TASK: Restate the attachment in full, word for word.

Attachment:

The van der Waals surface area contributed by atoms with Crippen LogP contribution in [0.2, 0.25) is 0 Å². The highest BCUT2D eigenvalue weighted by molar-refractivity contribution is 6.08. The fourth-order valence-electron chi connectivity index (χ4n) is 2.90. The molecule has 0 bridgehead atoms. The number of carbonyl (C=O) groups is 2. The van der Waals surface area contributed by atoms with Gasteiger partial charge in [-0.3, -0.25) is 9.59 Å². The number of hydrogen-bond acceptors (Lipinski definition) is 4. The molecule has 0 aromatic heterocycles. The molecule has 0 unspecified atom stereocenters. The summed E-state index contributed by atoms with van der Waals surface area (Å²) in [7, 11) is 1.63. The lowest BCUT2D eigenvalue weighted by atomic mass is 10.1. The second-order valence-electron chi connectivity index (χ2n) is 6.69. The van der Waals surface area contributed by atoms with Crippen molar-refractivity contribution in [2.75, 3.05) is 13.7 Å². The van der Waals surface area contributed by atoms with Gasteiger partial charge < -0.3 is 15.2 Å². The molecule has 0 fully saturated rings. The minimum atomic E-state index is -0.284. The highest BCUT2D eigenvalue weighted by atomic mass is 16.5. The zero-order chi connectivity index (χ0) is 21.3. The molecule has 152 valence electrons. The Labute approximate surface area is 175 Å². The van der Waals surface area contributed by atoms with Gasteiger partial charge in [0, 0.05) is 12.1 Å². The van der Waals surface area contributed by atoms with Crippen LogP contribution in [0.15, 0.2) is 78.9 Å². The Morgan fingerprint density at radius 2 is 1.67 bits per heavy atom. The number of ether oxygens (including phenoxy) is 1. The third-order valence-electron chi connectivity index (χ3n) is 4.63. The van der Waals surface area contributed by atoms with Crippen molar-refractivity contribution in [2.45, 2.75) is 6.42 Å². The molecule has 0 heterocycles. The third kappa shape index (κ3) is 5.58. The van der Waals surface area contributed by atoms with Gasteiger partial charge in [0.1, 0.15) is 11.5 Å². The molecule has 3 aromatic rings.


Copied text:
The van der Waals surface area contributed by atoms with Crippen LogP contribution in [0.2, 0.25) is 0 Å². The highest BCUT2D eigenvalue weighted by molar-refractivity contribution is 6.08. The fourth-order valence-electron chi connectivity index (χ4n) is 2.90. The molecule has 0 bridgehead atoms. The number of carbonyl (C=O) groups is 2. The van der Waals surface area contributed by atoms with Gasteiger partial charge in [-0.3, -0.25) is 9.59 Å². The number of hydrogen-bond acceptors (Lipinski definition) is 4. The molecule has 0 aromatic heterocycles. The molecule has 0 unspecified atom stereocenters. The summed E-state index contributed by atoms with van der Waals surface area (Å²) in [7, 11) is 1.63. The lowest BCUT2D eigenvalue weighted by atomic mass is 10.1. The second-order valence-electron chi connectivity index (χ2n) is 6.69. The van der Waals surface area contributed by atoms with Crippen molar-refractivity contribution in [2.75, 3.05) is 13.7 Å². The van der Waals surface area contributed by atoms with Gasteiger partial charge < -0.3 is 15.2 Å². The molecule has 0 fully saturated rings. The minimum atomic E-state index is -0.284. The highest BCUT2D eigenvalue weighted by atomic mass is 16.5. The zero-order chi connectivity index (χ0) is 21.3. The molecule has 152 valence electrons. The Labute approximate surface area is 175 Å². The van der Waals surface area contributed by atoms with Gasteiger partial charge in [0, 0.05) is 12.1 Å². The van der Waals surface area contributed by atoms with Crippen LogP contribution in [0.15, 0.2) is 78.9 Å². The Morgan fingerprint density at radius 2 is 1.67 bits per heavy atom. The number of ether oxygens (including phenoxy) is 1. The third-order valence-electron chi connectivity index (χ3n) is 4.63. The van der Waals surface area contributed by atoms with Crippen molar-refractivity contribution in [2.45, 2.75) is 6.42 Å². The molecule has 0 heterocycles. The third kappa shape index (κ3) is 5.58. The van der Waals surface area contributed by atoms with Gasteiger partial charge in [0.1, 0.15) is 11.5 Å². The molecule has 3 aromatic rings.